Colorado Council of Churches should give up its tax-exempt status
Author: - May 8, 2010 - Updated: May 8, 2010
The Colorado Council of Churches wrote a letter to the editor urging the support of legislation to increase taxes to spend more on education using the sin of “Coveting thy neighbor” as an excuse. They cite the per-pupil spending as an indication of how bad Colorado is, yet ignore the top per-pupil spending in our nation’s Capitol, Washington D.C., with the most consistent and worst academic record.
If they truly believe what they have written, the Colorado Council of Churches should voluntarily give up their Colorado granted tax-exempt status and urge their staff and parishioners to volunteer to take none of their Colorado tax deductions. And they should demand the legislature only spend the resulting revenue on K-12 by the state. This would help close their perceived gap in education expenditures and would “…accurately reflect our values as Coloradans of faith…”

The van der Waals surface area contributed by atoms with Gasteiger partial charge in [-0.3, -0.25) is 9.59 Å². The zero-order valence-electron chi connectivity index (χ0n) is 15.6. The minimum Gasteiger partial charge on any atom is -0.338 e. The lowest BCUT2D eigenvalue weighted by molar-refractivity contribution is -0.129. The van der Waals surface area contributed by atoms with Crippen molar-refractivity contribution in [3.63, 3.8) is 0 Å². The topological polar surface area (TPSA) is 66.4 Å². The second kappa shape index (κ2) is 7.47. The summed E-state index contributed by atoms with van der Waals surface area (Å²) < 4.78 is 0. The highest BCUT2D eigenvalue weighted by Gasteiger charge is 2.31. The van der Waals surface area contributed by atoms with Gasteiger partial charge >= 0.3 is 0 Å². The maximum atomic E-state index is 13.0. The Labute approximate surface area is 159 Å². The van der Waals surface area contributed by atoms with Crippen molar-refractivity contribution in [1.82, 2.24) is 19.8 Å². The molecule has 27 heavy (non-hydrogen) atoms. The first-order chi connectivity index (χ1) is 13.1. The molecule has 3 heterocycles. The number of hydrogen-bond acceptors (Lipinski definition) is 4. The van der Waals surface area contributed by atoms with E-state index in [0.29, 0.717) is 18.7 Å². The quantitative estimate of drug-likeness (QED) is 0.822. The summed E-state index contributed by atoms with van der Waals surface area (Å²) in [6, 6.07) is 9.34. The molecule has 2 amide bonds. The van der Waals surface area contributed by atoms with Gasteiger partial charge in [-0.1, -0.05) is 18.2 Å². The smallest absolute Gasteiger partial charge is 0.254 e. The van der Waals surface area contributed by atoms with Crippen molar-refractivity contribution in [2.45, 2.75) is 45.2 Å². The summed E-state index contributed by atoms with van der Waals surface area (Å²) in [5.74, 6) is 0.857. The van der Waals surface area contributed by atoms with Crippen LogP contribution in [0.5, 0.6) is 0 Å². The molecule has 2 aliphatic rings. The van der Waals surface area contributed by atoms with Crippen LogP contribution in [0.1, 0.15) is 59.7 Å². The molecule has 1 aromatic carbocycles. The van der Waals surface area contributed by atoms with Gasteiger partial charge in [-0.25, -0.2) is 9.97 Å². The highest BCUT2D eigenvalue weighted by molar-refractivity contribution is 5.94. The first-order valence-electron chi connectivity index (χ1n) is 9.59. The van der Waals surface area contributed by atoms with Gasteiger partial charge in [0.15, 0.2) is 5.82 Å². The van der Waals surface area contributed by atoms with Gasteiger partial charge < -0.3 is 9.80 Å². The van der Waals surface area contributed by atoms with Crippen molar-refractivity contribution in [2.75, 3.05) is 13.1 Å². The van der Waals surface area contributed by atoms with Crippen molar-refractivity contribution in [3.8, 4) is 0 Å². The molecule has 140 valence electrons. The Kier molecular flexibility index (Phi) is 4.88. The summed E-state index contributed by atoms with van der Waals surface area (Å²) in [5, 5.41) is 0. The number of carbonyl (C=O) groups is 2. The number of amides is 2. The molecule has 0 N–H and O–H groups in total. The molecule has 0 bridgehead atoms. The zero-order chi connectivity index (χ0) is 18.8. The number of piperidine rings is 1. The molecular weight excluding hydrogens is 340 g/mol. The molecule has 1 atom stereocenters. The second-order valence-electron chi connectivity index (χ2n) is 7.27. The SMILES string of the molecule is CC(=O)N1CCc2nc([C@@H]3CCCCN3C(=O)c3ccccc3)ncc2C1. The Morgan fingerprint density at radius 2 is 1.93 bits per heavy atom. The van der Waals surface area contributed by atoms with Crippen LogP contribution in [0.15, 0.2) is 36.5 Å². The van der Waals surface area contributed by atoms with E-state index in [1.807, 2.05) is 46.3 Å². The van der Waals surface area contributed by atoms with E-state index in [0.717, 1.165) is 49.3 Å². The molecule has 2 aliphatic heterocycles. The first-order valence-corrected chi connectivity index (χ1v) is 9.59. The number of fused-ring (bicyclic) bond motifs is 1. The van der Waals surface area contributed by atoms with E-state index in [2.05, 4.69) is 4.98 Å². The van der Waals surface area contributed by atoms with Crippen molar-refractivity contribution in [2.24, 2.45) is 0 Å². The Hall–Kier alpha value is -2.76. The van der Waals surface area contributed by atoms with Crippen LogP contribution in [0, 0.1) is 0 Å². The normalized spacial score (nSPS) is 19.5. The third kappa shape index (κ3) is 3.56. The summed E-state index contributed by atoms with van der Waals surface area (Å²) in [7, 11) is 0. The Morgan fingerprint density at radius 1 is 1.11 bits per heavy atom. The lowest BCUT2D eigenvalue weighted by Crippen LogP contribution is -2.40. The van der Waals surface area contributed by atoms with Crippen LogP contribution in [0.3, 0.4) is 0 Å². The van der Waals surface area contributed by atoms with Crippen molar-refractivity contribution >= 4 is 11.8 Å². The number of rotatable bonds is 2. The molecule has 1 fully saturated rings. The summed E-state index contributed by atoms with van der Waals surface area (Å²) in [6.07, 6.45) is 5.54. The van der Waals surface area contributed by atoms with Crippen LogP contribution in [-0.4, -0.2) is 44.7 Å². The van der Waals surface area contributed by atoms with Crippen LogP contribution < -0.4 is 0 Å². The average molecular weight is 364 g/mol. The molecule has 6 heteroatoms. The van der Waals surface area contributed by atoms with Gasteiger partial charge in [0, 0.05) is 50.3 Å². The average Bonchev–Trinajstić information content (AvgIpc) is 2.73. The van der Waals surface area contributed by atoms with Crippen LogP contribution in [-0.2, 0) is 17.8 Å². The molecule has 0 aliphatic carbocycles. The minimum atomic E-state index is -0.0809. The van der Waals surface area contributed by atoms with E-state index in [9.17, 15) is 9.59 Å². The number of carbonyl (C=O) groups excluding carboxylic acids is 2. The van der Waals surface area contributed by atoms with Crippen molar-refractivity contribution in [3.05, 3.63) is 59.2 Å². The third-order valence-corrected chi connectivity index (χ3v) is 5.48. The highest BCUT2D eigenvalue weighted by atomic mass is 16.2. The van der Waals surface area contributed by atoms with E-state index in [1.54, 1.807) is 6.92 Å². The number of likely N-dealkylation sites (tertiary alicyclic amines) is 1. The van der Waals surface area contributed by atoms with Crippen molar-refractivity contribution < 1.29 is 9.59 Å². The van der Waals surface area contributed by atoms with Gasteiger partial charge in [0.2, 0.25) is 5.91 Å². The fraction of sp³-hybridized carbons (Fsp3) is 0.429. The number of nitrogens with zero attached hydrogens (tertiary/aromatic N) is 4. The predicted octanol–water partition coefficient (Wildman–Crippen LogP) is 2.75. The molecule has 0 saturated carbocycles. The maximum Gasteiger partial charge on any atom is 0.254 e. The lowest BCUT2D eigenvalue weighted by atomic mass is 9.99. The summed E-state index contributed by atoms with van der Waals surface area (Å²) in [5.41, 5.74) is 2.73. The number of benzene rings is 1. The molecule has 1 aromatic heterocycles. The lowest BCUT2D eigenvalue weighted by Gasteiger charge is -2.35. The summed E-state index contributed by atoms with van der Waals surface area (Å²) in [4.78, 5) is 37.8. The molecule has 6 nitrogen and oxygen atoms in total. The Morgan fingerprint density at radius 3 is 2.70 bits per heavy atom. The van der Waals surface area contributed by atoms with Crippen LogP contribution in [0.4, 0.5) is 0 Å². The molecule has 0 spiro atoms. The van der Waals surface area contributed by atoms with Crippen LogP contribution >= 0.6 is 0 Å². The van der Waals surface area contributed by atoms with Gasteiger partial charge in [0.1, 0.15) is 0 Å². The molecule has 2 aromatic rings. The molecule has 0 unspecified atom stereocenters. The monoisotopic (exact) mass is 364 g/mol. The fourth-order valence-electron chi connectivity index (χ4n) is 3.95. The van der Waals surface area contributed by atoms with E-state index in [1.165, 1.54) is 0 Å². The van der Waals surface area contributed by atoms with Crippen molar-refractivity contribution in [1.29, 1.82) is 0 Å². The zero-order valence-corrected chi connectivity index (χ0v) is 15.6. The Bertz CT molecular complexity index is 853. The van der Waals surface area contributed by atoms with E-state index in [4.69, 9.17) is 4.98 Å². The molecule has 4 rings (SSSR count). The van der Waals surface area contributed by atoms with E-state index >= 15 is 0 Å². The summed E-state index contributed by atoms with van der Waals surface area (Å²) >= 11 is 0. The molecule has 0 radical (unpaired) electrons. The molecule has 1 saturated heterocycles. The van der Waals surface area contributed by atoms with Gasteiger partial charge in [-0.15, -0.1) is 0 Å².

The voters have spoken with the Taxpayers Bill of Rights (TABOR) which temporarily controlled the growth and spending in Colorado, and again with Ref 23, shifting the budget of Colorado to increase funding to K-12 at the expense of everything else.
The Colorado Council of Churches could DECIDE to lead the way in urging the tax-exempt community to give more money to the state of Colorado to prove they “…value our children’s futures…”.
They need to do it for the children.